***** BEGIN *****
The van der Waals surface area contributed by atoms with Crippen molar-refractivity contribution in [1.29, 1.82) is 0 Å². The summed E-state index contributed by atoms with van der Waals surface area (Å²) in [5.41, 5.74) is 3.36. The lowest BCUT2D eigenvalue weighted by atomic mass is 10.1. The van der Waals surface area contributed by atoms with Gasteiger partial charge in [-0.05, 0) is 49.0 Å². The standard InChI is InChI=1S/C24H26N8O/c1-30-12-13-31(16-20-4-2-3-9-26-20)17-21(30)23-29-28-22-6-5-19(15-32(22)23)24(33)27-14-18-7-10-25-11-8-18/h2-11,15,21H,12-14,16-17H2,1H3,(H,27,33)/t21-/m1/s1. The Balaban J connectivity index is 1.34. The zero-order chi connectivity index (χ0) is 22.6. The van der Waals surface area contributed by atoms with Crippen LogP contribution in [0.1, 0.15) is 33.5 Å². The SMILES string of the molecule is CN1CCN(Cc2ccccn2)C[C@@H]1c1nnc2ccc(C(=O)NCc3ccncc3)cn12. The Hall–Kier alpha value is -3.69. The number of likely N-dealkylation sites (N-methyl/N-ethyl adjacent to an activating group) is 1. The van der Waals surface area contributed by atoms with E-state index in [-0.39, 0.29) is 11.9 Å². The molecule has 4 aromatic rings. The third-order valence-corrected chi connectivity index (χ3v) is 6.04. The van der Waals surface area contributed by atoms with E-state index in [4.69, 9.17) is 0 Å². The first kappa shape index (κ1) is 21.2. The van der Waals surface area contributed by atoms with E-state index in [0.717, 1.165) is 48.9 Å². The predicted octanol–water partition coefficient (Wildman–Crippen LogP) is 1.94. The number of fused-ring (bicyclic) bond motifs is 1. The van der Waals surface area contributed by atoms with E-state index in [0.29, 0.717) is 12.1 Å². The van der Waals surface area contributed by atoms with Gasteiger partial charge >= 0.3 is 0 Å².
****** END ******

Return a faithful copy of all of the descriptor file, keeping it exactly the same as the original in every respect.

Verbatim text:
The van der Waals surface area contributed by atoms with Crippen molar-refractivity contribution in [1.29, 1.82) is 0 Å². The summed E-state index contributed by atoms with van der Waals surface area (Å²) in [5.41, 5.74) is 3.36. The lowest BCUT2D eigenvalue weighted by atomic mass is 10.1. The van der Waals surface area contributed by atoms with Gasteiger partial charge in [-0.05, 0) is 49.0 Å². The standard InChI is InChI=1S/C24H26N8O/c1-30-12-13-31(16-20-4-2-3-9-26-20)17-21(30)23-29-28-22-6-5-19(15-32(22)23)24(33)27-14-18-7-10-25-11-8-18/h2-11,15,21H,12-14,16-17H2,1H3,(H,27,33)/t21-/m1/s1. The Balaban J connectivity index is 1.34. The zero-order chi connectivity index (χ0) is 22.6. The van der Waals surface area contributed by atoms with Crippen LogP contribution in [0.1, 0.15) is 33.5 Å². The SMILES string of the molecule is CN1CCN(Cc2ccccn2)C[C@@H]1c1nnc2ccc(C(=O)NCc3ccncc3)cn12. The Hall–Kier alpha value is -3.69. The number of likely N-dealkylation sites (N-methyl/N-ethyl adjacent to an activating group) is 1. The van der Waals surface area contributed by atoms with E-state index in [-0.39, 0.29) is 11.9 Å². The molecule has 4 aromatic rings. The third-order valence-corrected chi connectivity index (χ3v) is 6.04. The van der Waals surface area contributed by atoms with E-state index in [4.69, 9.17) is 0 Å². The first kappa shape index (κ1) is 21.2. The van der Waals surface area contributed by atoms with E-state index in [0.717, 1.165) is 48.9 Å². The predicted octanol–water partition coefficient (Wildman–Crippen LogP) is 1.94. The number of fused-ring (bicyclic) bond motifs is 1. The van der Waals surface area contributed by atoms with E-state index in [0.29, 0.717) is 12.1 Å². The van der Waals surface area contributed by atoms with Gasteiger partial charge >= 0.3 is 0 Å².